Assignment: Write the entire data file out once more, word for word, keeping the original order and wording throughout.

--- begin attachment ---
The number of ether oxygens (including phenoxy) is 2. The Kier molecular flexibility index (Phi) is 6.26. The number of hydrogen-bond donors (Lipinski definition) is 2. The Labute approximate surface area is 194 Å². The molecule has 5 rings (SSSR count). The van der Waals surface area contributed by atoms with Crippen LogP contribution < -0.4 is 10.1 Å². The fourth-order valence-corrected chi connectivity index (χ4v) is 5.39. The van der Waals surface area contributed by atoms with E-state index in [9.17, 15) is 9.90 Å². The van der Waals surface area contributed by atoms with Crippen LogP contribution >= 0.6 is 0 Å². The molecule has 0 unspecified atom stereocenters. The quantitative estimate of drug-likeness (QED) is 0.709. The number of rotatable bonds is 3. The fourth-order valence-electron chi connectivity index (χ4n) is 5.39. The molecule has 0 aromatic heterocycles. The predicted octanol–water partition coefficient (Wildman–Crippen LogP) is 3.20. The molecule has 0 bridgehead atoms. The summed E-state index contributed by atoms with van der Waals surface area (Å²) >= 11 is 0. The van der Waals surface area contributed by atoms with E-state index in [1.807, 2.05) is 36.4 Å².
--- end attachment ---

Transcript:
The number of ether oxygens (including phenoxy) is 2. The Kier molecular flexibility index (Phi) is 6.26. The number of hydrogen-bond donors (Lipinski definition) is 2. The Labute approximate surface area is 194 Å². The molecule has 5 rings (SSSR count). The van der Waals surface area contributed by atoms with Crippen LogP contribution < -0.4 is 10.1 Å². The fourth-order valence-corrected chi connectivity index (χ4v) is 5.39. The van der Waals surface area contributed by atoms with E-state index in [9.17, 15) is 9.90 Å². The van der Waals surface area contributed by atoms with Crippen LogP contribution >= 0.6 is 0 Å². The molecule has 0 unspecified atom stereocenters. The quantitative estimate of drug-likeness (QED) is 0.709. The number of rotatable bonds is 3. The fourth-order valence-electron chi connectivity index (χ4n) is 5.39. The molecule has 0 aromatic heterocycles. The predicted octanol–water partition coefficient (Wildman–Crippen LogP) is 3.20. The molecule has 0 bridgehead atoms. The summed E-state index contributed by atoms with van der Waals surface area (Å²) >= 11 is 0. The van der Waals surface area contributed by atoms with E-state index in [1.807, 2.05) is 36.4 Å².